Because Rubén Darío is located near many of the salt-making sites (at first, we assumed it was one), I thought we could kill two birds with one stone, visiting Rubén Darío and then moving along to the salt-making sites.
Rubén Darío was as buggy as ever, not surprisingly, especially since it has been raining frequently. The mosquitoes were terrible even though we were well-armed with repellent. One stung me on the lip so viciously that it felt like a bee or a wasp, and I suppose that it is possible it was.
Not content with examining the pottery scattered on the near side of the stream, we crossed over on a fallen tree, and our guide took us to see more material on the far side. I've been over to the far side in the past, and so I knew there were sherds on the other bank, but I had never explored over there. Our guide, Davíd, took us to see a pile of stone and earth full of sherds.
|Pile of rocks, dirt,and sherds|
Then we went to another nearby site that we had walked past very briefly the year before. We had thought it might be another salt-making site, and indeed, on this visit, we looked more closely at the pottery and decided it was probably briquetage.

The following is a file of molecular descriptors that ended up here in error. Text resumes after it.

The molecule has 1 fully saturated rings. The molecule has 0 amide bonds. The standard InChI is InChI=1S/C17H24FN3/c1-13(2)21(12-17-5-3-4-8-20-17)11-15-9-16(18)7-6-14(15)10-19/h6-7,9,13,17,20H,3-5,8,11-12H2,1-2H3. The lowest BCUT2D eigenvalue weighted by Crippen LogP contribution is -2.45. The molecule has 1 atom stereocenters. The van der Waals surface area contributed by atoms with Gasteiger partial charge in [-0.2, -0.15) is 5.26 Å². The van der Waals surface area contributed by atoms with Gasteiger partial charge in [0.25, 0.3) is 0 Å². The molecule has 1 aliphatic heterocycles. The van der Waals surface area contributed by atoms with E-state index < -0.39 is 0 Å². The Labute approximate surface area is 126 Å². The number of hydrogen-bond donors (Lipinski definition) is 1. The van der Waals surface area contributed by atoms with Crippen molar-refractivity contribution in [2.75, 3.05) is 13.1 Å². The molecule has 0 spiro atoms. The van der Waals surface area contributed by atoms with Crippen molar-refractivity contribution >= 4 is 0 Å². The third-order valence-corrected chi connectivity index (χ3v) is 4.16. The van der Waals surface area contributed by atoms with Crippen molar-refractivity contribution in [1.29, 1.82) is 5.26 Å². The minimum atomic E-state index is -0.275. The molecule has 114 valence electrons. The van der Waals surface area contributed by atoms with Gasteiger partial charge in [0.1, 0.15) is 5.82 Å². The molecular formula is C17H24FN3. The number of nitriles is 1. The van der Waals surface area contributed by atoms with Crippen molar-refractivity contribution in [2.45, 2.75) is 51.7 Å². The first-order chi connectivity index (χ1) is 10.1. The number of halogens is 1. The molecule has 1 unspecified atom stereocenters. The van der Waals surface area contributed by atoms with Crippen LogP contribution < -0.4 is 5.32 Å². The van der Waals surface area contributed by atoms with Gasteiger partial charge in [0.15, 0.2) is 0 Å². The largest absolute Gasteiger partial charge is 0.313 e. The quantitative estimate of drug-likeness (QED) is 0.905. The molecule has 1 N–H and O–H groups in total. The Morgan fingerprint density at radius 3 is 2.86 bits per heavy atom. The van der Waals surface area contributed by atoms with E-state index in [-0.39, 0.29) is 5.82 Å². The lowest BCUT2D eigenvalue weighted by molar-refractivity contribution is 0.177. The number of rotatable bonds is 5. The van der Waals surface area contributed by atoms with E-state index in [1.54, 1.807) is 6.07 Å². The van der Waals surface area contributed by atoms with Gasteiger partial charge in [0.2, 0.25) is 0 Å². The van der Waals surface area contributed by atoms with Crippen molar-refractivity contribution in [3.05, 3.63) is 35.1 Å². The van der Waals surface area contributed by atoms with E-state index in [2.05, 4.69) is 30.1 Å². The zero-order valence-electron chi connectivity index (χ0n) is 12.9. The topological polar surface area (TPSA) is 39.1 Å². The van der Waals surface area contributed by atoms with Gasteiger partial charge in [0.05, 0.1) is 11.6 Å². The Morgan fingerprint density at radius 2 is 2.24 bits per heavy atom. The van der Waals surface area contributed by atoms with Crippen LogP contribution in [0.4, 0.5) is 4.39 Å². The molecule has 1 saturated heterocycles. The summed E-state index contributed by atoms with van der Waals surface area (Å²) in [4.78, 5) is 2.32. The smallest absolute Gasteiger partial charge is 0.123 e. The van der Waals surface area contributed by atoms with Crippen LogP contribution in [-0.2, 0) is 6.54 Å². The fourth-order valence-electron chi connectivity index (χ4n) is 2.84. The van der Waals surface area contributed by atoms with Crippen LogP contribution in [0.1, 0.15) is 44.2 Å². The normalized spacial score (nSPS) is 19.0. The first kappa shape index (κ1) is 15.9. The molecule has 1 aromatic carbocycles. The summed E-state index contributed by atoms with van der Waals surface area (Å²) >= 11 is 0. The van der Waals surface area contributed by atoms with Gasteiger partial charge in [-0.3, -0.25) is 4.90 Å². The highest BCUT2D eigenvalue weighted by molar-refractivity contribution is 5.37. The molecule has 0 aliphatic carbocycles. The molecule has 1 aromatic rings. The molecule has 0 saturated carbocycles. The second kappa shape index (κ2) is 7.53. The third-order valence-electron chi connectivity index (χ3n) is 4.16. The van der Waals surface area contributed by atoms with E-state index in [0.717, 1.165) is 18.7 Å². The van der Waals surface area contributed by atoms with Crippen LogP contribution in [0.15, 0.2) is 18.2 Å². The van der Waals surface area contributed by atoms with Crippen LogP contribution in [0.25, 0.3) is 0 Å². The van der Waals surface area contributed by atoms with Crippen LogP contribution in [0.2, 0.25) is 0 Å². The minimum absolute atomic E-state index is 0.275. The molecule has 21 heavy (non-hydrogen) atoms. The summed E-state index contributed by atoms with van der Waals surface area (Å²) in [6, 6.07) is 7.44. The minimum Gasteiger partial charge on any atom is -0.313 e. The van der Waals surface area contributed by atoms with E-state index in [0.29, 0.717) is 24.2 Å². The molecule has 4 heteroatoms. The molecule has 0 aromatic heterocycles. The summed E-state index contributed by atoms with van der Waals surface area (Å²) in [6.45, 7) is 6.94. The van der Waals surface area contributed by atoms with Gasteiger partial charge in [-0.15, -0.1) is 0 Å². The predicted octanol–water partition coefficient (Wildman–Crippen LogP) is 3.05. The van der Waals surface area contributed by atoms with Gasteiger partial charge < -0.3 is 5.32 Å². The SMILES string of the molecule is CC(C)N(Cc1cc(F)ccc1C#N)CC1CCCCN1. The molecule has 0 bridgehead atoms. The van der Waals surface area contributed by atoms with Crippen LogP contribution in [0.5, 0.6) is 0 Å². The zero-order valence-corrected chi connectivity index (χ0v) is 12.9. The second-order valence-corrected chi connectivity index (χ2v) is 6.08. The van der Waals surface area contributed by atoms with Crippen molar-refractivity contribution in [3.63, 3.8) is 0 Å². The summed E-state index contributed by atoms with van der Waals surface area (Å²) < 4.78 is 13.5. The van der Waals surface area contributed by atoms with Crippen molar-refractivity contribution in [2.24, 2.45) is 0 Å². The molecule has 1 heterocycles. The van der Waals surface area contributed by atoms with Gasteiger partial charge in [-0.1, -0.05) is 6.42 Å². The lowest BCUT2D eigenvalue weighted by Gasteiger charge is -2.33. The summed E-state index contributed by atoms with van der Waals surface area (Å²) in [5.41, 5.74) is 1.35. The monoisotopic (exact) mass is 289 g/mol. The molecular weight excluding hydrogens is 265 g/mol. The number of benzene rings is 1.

We also noted that the mound at the site, although fragmentary, was larger than I remembered. I paced off 34 m before I got to the recent road cut that damaged it. It is also more than 2.5 m high, possibly 3 m or even more. I decided we should probably name the site Nolasco.
|Mound at Nolasco. Note the large size of the stones in the retaining wall.|
We visited another site or two that day. Overall, it was a good day in the field, despite the heat and the bugs.